Recently there was a CNN article written by Jason Evens that talked about the usefulness of genetic storage centers in saving endangered species. The article talked about how the University of Georgia’s Regenerative Bioscience Center, in conjunction with Zoo Atlanta, is working to build a”frozen zoo” to save endangered cats such as the Sumatran tiger.
To do this, skin cells are harvested from a sedated animal during a noninvasive procedure. Specialized reprograming genes are introduced to the skin cells that revert them back to their undifferentiated stem cell state. Then, the stem cells can be re-programed to differentiate into egg and sperm. Harvested cells are stored in liquid nitrogen to preserve the cells at every stage. A huge advantage of this is that an entire population can be stored in just a few boxes. The center has already been successful in creating sperm from pig stem cells and is hopeful to begin to use this technique to preserve big cats. This could prove to be an effective way to increase populations of endangered cats such as the elusive Florida panther.
This advancement could lead to a change in breeding techniques and programs for endangered animals that are hard to breed in captivity. Additionally, it could increase the gene pool, which is often reduced in populations with shrinking numbers of individuals. This is largely due to inbreeding, which becomes more common because it can be difficult for an animal to find a mate from another brood from a different gene pool.
Similar work is also being done in San Diego where they are using this technique to save the endangered Northern white rhinoceros. They work in collaboration with the Scripps Research Institute. By harvesting pluripotent stem cells (stem cells that can differentiate into any tissue in the body), researchers are hoping to save this critically endangered species. They are also hoping to use this advancement to save the Somali wild ass, which there are less than 600 individuals in the wild, and the San Diego Zoo Safari Park is one of the only institutions in the world currently involved in a breeding program for this species. Further advances in genetic and stem cell applications may help to prevent these animals from going extinct.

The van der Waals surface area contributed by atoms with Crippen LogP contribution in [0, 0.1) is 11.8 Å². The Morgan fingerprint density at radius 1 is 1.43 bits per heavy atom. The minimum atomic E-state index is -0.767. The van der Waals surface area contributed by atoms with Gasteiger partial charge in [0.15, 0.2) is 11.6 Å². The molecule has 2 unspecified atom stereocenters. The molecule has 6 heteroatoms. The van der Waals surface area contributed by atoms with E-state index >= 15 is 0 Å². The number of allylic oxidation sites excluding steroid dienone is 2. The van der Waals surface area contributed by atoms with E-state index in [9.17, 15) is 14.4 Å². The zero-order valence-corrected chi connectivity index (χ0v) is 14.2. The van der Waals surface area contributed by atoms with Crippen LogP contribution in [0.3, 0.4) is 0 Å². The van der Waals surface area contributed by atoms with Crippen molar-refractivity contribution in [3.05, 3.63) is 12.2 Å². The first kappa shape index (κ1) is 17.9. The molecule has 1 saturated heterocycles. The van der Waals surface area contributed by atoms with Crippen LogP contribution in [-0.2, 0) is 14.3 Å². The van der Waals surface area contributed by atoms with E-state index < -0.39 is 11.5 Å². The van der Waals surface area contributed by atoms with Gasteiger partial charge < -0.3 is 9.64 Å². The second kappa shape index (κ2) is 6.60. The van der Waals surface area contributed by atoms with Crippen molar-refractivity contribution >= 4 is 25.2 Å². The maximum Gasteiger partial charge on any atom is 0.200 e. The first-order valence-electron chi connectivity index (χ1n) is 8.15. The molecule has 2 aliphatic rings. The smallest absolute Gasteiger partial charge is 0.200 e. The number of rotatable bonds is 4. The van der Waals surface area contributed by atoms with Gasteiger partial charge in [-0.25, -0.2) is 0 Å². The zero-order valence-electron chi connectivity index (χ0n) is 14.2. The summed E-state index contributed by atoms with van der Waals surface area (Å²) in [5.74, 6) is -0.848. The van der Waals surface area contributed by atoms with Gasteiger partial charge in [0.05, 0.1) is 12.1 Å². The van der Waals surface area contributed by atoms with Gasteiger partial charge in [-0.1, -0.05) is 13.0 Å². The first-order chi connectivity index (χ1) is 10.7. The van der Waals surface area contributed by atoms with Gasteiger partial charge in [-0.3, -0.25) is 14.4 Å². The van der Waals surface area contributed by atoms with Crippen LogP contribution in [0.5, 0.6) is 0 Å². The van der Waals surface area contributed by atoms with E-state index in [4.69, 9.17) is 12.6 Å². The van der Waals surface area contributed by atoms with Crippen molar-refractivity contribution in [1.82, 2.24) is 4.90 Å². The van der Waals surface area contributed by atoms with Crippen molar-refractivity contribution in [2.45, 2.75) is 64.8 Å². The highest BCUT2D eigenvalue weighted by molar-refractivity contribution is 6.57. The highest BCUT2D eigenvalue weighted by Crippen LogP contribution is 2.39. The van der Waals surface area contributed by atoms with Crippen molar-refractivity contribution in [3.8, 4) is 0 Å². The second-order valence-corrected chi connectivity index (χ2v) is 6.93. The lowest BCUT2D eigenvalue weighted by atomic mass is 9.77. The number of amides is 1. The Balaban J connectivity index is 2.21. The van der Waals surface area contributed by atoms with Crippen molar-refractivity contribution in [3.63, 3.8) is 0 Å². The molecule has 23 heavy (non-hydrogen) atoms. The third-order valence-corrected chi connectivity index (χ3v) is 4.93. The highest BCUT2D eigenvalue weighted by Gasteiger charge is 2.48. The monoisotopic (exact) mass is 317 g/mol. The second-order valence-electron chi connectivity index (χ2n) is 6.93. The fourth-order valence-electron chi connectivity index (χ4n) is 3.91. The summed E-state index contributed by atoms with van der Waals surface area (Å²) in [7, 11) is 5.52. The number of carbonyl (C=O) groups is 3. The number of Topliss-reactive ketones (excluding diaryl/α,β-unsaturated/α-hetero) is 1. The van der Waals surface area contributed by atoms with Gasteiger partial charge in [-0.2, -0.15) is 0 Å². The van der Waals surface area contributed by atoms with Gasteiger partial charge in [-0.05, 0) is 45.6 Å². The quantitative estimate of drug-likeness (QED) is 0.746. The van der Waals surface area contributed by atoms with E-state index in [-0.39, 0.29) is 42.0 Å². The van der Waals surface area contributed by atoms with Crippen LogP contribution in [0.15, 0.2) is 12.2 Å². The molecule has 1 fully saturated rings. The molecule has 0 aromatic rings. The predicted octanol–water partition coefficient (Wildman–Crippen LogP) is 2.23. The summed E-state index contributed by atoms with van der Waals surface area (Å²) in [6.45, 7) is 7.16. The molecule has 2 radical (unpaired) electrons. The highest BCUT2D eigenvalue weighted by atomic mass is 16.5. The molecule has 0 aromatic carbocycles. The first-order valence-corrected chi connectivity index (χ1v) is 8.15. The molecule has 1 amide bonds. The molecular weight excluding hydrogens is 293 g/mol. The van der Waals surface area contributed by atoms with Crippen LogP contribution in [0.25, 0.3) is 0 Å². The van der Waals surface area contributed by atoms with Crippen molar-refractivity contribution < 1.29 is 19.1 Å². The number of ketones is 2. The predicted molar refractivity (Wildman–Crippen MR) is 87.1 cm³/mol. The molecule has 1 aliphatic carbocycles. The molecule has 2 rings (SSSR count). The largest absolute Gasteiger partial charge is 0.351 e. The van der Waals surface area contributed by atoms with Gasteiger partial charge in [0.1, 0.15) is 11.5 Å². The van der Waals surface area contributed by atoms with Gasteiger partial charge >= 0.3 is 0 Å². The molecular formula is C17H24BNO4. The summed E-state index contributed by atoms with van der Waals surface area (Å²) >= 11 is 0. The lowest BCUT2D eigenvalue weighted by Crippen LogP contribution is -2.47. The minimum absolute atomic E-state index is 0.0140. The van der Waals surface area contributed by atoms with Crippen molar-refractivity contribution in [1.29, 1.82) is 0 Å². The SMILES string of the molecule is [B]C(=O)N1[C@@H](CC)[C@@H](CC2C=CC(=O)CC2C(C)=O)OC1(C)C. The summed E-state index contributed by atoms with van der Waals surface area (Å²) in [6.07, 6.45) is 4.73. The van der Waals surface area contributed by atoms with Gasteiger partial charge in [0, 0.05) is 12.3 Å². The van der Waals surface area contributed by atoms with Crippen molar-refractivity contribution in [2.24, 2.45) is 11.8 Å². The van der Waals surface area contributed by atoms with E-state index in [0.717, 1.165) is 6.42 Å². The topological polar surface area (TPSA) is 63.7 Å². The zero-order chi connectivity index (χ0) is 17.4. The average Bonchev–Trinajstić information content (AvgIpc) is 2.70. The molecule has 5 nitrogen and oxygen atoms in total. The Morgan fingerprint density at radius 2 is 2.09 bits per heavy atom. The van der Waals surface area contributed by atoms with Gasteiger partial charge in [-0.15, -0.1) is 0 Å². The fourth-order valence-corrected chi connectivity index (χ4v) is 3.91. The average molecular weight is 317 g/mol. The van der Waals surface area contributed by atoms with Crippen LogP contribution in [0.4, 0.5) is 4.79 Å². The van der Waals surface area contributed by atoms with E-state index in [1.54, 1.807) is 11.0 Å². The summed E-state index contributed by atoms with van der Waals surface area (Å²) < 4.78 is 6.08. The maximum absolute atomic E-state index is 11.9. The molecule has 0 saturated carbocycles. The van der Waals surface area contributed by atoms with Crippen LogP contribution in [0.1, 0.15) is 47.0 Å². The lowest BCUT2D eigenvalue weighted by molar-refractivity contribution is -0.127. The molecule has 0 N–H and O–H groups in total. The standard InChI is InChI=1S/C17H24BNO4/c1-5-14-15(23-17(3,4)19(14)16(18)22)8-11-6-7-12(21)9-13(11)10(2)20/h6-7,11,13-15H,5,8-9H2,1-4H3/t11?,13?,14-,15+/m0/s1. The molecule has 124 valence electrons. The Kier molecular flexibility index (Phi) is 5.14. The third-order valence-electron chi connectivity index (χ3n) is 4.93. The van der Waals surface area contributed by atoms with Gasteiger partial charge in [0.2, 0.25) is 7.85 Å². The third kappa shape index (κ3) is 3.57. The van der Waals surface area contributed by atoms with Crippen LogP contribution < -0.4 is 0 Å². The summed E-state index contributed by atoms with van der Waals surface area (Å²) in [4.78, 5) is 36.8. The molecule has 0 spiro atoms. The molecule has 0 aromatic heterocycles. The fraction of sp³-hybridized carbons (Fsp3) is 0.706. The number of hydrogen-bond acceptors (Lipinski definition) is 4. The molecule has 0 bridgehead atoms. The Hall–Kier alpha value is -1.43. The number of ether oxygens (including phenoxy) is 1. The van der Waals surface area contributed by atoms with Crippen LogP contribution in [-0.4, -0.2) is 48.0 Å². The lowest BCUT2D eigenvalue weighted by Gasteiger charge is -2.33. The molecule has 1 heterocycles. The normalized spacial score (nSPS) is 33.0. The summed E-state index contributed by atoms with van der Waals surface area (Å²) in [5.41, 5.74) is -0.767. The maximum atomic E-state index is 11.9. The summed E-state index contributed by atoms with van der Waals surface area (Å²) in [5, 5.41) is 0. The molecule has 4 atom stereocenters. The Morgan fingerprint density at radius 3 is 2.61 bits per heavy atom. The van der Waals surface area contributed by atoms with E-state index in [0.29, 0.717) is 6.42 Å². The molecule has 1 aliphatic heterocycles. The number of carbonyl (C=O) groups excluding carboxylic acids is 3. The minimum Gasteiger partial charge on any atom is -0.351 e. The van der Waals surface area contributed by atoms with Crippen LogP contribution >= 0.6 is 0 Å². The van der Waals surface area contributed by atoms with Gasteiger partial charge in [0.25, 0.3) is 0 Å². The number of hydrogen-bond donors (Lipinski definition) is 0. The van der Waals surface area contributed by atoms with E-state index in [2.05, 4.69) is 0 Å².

These genetic repositories could be the last chance for some species, but is it possible to resurrect others that have perished? Somewhat indicative of a Lazarus effect, bringing back extinct animals is possible that if there is viable DNA from those animals. So far, Frozen Zoo, founded in 1972 at San Diego’s Institute for Conservation Research, has taken samples from 1,000 different species from over 10,000 individuals. Many zoos are following this practice around the world, many of which focus on their native species. The Australia Zoo, for instance, cryogenically preserves living cells and genetic material (DNA or RNA) just like the other two programs to preserve native species and rare exotic animals for future breeding programs. Together all of these programs and other frozen zoo programs strive for a common goal: To preserve living cells for the exploration of future breeding programs and scientific research with the hope of rescuing endangered populations from the brink of extinction.
While this is a great advancement and holds a lot of hope for the future, it means absolutely nothing if these recovering populations do not have a home to go to. That is why conservation efforts must increase in tandem with these programs to ensure the successful release into a protected and recovered habitat. We need to make eco-conscious decisions and protect our planet. Support conservation programs and ZooNation.org and together we can change the world!
For the CNN article see – http://www.cnn.com/2015/10/01/us/frozen-zoo-endangered-species-georgia/
Read more about the San Diego Zoo Safari Park’s program at – http://www.sandiegozooglobal.org/what_we_do_banking_genetic_resources/frozen_zoo/stem_cells_and_genetic_rescue_of_critically_endangered_species/